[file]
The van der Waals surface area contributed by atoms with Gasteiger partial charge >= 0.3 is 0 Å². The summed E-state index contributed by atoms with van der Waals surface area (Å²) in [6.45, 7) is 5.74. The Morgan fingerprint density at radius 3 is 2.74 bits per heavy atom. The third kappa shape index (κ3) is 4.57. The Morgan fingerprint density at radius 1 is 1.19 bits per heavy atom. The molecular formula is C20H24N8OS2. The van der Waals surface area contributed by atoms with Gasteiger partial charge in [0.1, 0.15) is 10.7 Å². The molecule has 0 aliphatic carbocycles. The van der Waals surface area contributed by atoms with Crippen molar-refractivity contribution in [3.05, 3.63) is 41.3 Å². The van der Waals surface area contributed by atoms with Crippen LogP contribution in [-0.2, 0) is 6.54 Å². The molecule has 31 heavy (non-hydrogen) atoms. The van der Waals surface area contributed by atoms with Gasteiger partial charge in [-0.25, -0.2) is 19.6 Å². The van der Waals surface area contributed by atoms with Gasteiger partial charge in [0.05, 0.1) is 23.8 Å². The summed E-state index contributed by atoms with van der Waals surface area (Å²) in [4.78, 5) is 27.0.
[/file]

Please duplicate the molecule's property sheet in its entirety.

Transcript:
The van der Waals surface area contributed by atoms with Gasteiger partial charge >= 0.3 is 0 Å². The summed E-state index contributed by atoms with van der Waals surface area (Å²) in [6.45, 7) is 5.74. The Morgan fingerprint density at radius 3 is 2.74 bits per heavy atom. The third kappa shape index (κ3) is 4.57. The Morgan fingerprint density at radius 1 is 1.19 bits per heavy atom. The molecular formula is C20H24N8OS2. The van der Waals surface area contributed by atoms with Gasteiger partial charge in [0.1, 0.15) is 10.7 Å². The molecule has 0 aliphatic carbocycles. The van der Waals surface area contributed by atoms with Crippen molar-refractivity contribution in [3.05, 3.63) is 41.3 Å². The van der Waals surface area contributed by atoms with Crippen LogP contribution in [-0.2, 0) is 6.54 Å². The molecule has 31 heavy (non-hydrogen) atoms. The van der Waals surface area contributed by atoms with Gasteiger partial charge in [-0.25, -0.2) is 19.6 Å². The van der Waals surface area contributed by atoms with Gasteiger partial charge in [0.05, 0.1) is 23.8 Å². The summed E-state index contributed by atoms with van der Waals surface area (Å²) in [4.78, 5) is 27.0.